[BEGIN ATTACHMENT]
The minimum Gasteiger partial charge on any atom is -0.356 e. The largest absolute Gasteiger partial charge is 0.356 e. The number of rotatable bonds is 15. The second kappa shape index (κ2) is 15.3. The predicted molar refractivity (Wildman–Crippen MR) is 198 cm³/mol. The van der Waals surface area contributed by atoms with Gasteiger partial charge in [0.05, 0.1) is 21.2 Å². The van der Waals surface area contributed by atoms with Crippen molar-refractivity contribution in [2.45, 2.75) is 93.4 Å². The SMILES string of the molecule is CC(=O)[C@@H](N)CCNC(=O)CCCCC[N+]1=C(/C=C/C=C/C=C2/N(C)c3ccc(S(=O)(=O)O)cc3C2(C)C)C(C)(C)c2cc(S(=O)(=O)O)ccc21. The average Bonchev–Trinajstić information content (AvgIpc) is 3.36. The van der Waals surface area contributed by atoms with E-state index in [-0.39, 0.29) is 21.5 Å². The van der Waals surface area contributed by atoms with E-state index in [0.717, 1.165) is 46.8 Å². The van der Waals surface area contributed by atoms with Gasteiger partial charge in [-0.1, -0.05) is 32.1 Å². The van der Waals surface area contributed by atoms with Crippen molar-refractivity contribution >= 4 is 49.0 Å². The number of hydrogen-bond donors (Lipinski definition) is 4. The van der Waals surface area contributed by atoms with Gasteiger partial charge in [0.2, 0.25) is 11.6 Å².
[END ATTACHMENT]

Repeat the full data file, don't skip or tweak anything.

The minimum Gasteiger partial charge on any atom is -0.356 e. The largest absolute Gasteiger partial charge is 0.356 e. The number of rotatable bonds is 15. The second kappa shape index (κ2) is 15.3. The predicted molar refractivity (Wildman–Crippen MR) is 198 cm³/mol. The van der Waals surface area contributed by atoms with Gasteiger partial charge in [0.05, 0.1) is 21.2 Å². The van der Waals surface area contributed by atoms with Crippen molar-refractivity contribution in [2.45, 2.75) is 93.4 Å². The SMILES string of the molecule is CC(=O)[C@@H](N)CCNC(=O)CCCCC[N+]1=C(/C=C/C=C/C=C2/N(C)c3ccc(S(=O)(=O)O)cc3C2(C)C)C(C)(C)c2cc(S(=O)(=O)O)ccc21. The average Bonchev–Trinajstić information content (AvgIpc) is 3.36. The van der Waals surface area contributed by atoms with E-state index in [-0.39, 0.29) is 21.5 Å². The van der Waals surface area contributed by atoms with E-state index in [0.717, 1.165) is 46.8 Å². The van der Waals surface area contributed by atoms with Gasteiger partial charge in [-0.1, -0.05) is 32.1 Å². The van der Waals surface area contributed by atoms with Crippen molar-refractivity contribution >= 4 is 49.0 Å². The number of hydrogen-bond donors (Lipinski definition) is 4. The van der Waals surface area contributed by atoms with Gasteiger partial charge in [0.2, 0.25) is 11.6 Å².